Setting up a camera trap during training for the ASC Uintas Carnivore Survey. (Photo by Mike Quist Kautz)

Writer Nate Schweber joined ASC this June, backpacking in northeastern Utah during our second training for the Uinta Carnivore Survey crew. Schweber was researching a story that was recently published in Al Jazeera America. Below, Schweber discusses what drew him to the project, and what his experience was like in the Uintas:

I wanted to report this story because recently I noticed more and more opportunities for volunteers to help scientists. I thought this could make a great trend story (as one of the people I quoted put it, this is “the re-democratization of science”). This trend has deep roots in history, but also has its fair share of modern skeptics. When I learned that Adventurers and Scientists for Conservation would help the Forest Service scour Utah’s massive Unita Mountains for wolverines and lynx, I knew I had found an interesting project that I could use to help illustrate the bigger story. 

What I found most fascinating in my reporting was watching professionals teach the intricacies of data collection to volunteers—essentially deputizing them as new scientists. In a campground on the banks of the swollen Bear River, Forest Service biologists and ASC employees showed how to set up motion-activated cameras and bait stations in the remote backcountry. I was impressed with the quality of the instruction, and each volunteer’s technical aptitude to grasp it. Not to mention, I was impressed with the volunteers’ enthusiasm for the project and their courage to handle the Gusto—that brown and goopy wolverine-attractant paste that reeks like dirty skunk underwear.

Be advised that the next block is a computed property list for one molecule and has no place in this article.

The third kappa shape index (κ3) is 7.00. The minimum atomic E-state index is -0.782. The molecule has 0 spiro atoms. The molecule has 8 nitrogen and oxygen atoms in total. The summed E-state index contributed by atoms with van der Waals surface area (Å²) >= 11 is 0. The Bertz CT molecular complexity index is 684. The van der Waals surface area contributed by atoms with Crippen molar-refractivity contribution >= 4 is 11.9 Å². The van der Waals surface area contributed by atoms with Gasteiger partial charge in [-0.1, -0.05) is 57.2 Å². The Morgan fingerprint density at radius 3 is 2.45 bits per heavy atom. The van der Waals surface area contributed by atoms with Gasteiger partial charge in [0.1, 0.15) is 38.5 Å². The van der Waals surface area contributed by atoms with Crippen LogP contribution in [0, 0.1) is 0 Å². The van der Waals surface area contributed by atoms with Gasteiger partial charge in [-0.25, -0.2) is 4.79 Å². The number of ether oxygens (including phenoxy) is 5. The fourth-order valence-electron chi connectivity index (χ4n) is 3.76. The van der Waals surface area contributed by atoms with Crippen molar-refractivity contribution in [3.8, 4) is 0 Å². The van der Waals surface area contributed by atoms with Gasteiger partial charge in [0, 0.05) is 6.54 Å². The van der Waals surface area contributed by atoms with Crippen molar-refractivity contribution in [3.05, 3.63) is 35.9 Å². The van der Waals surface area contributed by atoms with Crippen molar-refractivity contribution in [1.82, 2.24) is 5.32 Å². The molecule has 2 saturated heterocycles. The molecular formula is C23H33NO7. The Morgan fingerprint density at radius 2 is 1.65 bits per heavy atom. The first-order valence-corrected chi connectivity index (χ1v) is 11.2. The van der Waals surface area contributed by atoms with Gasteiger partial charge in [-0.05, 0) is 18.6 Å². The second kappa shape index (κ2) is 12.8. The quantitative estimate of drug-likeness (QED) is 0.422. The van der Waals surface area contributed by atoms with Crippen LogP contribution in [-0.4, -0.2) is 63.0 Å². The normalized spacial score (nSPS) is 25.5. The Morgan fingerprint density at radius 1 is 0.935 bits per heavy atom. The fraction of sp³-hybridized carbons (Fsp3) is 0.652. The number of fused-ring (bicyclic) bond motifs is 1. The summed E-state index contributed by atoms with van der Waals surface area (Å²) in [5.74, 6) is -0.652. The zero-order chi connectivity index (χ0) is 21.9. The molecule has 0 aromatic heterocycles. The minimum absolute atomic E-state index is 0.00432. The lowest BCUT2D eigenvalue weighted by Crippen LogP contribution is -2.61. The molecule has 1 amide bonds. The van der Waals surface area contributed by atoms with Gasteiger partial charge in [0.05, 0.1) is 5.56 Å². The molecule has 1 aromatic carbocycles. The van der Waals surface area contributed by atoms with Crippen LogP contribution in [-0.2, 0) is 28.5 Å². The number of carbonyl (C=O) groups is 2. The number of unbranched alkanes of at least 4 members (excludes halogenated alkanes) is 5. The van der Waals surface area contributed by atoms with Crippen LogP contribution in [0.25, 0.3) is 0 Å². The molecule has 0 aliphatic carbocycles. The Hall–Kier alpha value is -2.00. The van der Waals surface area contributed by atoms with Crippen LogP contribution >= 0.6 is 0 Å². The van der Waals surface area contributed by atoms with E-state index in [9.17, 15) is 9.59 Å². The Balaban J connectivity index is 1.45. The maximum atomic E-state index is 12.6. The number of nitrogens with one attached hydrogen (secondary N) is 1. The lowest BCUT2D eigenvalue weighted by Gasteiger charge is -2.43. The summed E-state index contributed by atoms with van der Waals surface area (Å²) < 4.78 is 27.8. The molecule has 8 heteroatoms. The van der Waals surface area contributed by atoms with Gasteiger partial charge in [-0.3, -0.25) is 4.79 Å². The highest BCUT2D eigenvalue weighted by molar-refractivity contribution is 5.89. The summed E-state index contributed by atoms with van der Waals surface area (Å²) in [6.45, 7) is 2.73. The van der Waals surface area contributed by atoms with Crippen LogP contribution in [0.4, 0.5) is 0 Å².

My favorite part of the trip was getting to explore the majestic Uintas, part of Utah’s great treasure-trove of public lands. I camped in the wilderness with a good crew next to a cascading river, I stood on the bank of a mountain lake still sheathed in ice beneath a craggy peak that crackled with small avalanches, and I got to learn more about the mythical wolverine. Selfishly, I also got a little closer to my lifetime goal of catching each of the 14 surviving subspecies of cutthroat trout: In a little creek in the Wasatch National Forest I caught and released a Bonneville cutthroat—my first. 

Read Nate’s Story in Al Jazeera America here: http://bit.ly/1CEPcsf

Learn more about the Uinta Carnivore Survey and other ASC projects on our website, the Field Notes blog, and our FacebookTwitterInstagram and Google+ pages.